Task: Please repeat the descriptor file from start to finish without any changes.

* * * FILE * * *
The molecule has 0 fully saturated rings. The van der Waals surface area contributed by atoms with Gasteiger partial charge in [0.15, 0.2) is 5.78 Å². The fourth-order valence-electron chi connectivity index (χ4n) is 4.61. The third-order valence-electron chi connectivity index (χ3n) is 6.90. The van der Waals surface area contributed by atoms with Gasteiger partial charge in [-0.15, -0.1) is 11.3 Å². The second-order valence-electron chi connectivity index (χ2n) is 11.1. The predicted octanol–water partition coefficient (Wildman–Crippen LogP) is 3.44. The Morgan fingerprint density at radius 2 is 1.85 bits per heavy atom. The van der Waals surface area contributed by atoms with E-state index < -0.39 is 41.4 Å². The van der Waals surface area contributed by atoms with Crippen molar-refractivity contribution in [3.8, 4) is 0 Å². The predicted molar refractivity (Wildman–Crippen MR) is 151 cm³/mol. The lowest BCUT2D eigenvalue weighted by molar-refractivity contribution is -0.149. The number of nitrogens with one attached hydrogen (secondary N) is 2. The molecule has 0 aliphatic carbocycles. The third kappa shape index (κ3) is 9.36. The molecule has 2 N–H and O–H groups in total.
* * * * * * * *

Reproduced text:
The molecule has 0 fully saturated rings. The van der Waals surface area contributed by atoms with Gasteiger partial charge in [0.15, 0.2) is 5.78 Å². The fourth-order valence-electron chi connectivity index (χ4n) is 4.61. The third-order valence-electron chi connectivity index (χ3n) is 6.90. The van der Waals surface area contributed by atoms with Gasteiger partial charge in [-0.15, -0.1) is 11.3 Å². The second-order valence-electron chi connectivity index (χ2n) is 11.1. The predicted octanol–water partition coefficient (Wildman–Crippen LogP) is 3.44. The Morgan fingerprint density at radius 2 is 1.85 bits per heavy atom. The van der Waals surface area contributed by atoms with E-state index < -0.39 is 41.4 Å². The van der Waals surface area contributed by atoms with Crippen molar-refractivity contribution in [3.8, 4) is 0 Å². The predicted molar refractivity (Wildman–Crippen MR) is 151 cm³/mol. The lowest BCUT2D eigenvalue weighted by molar-refractivity contribution is -0.149. The number of nitrogens with one attached hydrogen (secondary N) is 2. The molecule has 0 aliphatic carbocycles. The third kappa shape index (κ3) is 9.36. The molecule has 2 N–H and O–H groups in total.